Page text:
Cozy up with this book and a make sure to have a warm drink
to keep out the ghostly chills.

12 drinks of Christmas!

unnamedBook Bean: Cinnamon Cocoa Crunch
Something with a little bite in the spirit of scrooge:
In a large pot add 1 cup milk per person. Once the milk is warm whisk in 1 tsp dutch cocoa powder to 2 tsps of sugar (I use bakers sugar or confection sugar so it mixes smooth)
PER cup of milk! Bring to a low simmer.  Whisk in 1/4 tsp of cinnamon per cup of milk, or to taste. Add in 1 Tbls of cream/half n’half per cup. Top with whip and sprinkle with red hots.

a_christmas_carol.jpeg“I will honour Christmas in my heart, and try to keep it all the year. I will live in the Past, the Present, and the Future. The Spirits of all Three shall strive within me. I will not shut out the lessons that they teach!”
― Charles Dickens, A Christmas Carol

WISO: The Thanksgiving Visitor

I thought I would share with you all what I’m sipping on today. It is a short story written by Truman Capote called “The Thanksgiving Visitor.” This story was included in a book I have with two other shorts “A Christmas Memory” and “One Christmas.”

(Click picture &/or title for more info.)

I have not finished this story yet, too much Holiday chatter and bustle. Not that I am complaining, I am so thankful for having a family and a place to chat and bustle about with. So far it is a delightful read. I am enjoying the characters and looking forward to seeing how it plays out. It’s old fashion but in the best way. I am also really looking forward to delving into the Christmas stories next! At the stroke of midnight of course 😉
Processed with VSCOcam with f2 presetThe Thanksgiving Visitor
Book Bean: Black Coffee 
Better to enjoy all the sweet treats with 🙂
I’m enjoying a smooth medium roast, with mild spice and roasty-sweet notes
I read the other two short stories and discovered that all three stories are linked. They have the same main character and supporting character. I thought they were a nice pleasant read. The main character was likable enough, but it was his friend Sook that I really enjoyed. I liked reading the stories out of order, because it left a bit of mystery to the story (which was later revealed.) I read “The Thanksgiving Visitor” first, then “A Christmas Memory,” and “One Christmas” last.
Fun Fact: Truman Capote also wrote “Breakfast at Tiffany’s”

 

America in Literature II

downloadThere is a plethora of great American literature, I could not create a list of less than 20. However, I focused less on the popularity of a novel/author and more on a variety and depth of “American ” (U.S.) content/concepts and ideas/ideals etc. Literature that focuses on the history, growth, and culture of our nation.
So, I was able to narrow it down…

Here continues my list of quintessential American literary works:

PART II of II

The Things They Carried 

by Tim O’Brien
A classic, life-changing meditation on war, memory, imagination, and the redemptive power of storytelling

Rated 4.4 on amazon.com

Gone With the Wind
by Margaret Mitchell
Widely considered The Great American Novel, and often remembered for its epic film version, Gone With the Wind explores the depth of human passions with an intensity as bold as its setting in the red hills of Georgia. A superb piece of storytelling, it vividly depicts the drama of the Civil War and Reconstruction.

Rated 4.6 on amazon.com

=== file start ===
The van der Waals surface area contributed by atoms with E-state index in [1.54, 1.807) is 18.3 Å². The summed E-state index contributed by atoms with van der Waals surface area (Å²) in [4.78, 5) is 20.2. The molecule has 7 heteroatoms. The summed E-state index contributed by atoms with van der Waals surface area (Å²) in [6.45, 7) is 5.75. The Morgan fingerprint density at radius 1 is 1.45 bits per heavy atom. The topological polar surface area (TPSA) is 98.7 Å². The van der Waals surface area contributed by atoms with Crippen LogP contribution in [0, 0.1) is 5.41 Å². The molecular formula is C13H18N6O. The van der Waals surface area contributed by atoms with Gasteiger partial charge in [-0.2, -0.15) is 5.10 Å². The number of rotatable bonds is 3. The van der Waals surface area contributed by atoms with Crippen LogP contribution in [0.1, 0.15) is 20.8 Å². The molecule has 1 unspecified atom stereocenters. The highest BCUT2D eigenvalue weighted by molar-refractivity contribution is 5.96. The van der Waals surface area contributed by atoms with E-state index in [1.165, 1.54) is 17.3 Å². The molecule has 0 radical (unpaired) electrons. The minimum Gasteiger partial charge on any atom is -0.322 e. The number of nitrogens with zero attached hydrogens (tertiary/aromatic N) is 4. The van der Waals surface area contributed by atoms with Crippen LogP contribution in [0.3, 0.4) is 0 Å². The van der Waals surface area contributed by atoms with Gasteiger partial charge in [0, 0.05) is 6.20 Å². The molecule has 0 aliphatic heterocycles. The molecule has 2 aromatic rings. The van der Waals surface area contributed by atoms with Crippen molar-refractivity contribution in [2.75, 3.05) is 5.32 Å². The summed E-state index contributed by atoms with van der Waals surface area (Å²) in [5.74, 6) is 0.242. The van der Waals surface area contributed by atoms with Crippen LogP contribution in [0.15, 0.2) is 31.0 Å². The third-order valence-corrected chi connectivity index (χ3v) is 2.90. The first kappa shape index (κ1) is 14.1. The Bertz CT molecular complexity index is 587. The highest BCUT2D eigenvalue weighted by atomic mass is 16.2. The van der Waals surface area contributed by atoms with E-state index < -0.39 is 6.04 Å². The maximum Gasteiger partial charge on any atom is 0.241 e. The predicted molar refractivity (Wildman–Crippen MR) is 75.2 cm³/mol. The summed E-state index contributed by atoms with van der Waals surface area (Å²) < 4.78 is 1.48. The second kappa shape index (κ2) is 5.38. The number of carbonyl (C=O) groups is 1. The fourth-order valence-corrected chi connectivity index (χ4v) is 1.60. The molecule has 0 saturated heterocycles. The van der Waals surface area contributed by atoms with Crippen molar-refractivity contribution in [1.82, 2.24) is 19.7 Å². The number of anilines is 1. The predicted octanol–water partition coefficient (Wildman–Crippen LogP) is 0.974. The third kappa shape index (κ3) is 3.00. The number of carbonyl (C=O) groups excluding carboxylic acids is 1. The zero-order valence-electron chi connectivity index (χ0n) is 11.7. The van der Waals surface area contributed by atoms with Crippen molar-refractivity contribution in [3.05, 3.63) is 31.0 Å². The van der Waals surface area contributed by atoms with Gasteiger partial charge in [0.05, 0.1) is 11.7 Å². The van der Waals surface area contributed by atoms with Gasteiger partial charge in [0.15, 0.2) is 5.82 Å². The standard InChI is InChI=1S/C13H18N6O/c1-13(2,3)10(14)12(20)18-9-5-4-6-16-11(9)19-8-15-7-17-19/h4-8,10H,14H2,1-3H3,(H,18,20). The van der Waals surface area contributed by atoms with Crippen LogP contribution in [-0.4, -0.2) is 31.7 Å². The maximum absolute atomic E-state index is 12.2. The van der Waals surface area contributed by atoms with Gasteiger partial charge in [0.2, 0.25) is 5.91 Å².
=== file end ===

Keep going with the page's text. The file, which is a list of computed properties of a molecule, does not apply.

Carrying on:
The Catcher in the Rye
By J.D. Salinger
A controversial novel originally published for adults, it has since become popular with adolescent readers for its themes of teenage angst and alienation.
Wikipedia

Rated 4.0 on amazon.com

To Kill a Mockingbird
By Harper Lee
The unforgettable novel of a childhood in a sleepy Southern town and the crisis of conscience that rocked it, To Kill A Mockingbird became both an instant bestseller and a critical success when it was first published in 1960. It went on to win the Pulitzer Prize in 1961 and was later made into an Academy Award-winning film, also a classic.

Rated 4.7 on amazon.com

Moby Dick

By Melville
Moby-Dick; or, The Whale is a novel by American writer Herman Melville, published in 1851 during the period of the American Renaissance.
Rated 4.7 on amazon.com

The Crucible

By Arthur Miller

Based on historical people and real events, Arthur Miller’s play uses the destructive power of socially sanctioned violence unleashed by the rumors of witchcraft as a powerful parable about McCarthyism.

Rated 4.1 on amazon.com

Civil Disobedience
Henry David Thoreau
An essay by American transcendentalist Henry David Thoreau that was first published in 1849. In it, Thoreau argues that individuals should not permit governments to overrule or atrophy their consciences, and that they have a duty to avoid allowing such acquiescence to enable the government to make them the agents of injustice. Thoreau was motivated in part by his disgust with slavery and the Mexican–American War.

Rated 4.5 on amazon.com

Of Mice and Men

By John Steinbeck

Published in 1937, it tells the story of George Milton and Lennie Small, two displaced migrant ranch workers, who move from place to place in California in search of new job opportunities during the Great Depression in the United States.
Rated 4.4 on amazon.com

The Sound and The Fury
By William Faulkner
The tragedy of the Compson family, featuring some of the most memorable characters in literature: beautiful, rebellious Caddy; the manchild Benjy; haunted, neurotic Quentin; Jason, the brutal cynic; and Dilsey, their black servant. Their lives fragmented and harrowed by history and legacy, the character’s voices and actions mesh to create what is arguably Faulkner’s masterpiece and  one of the greatest novels of the twentieth century.

Rated 3.9 on amazon.com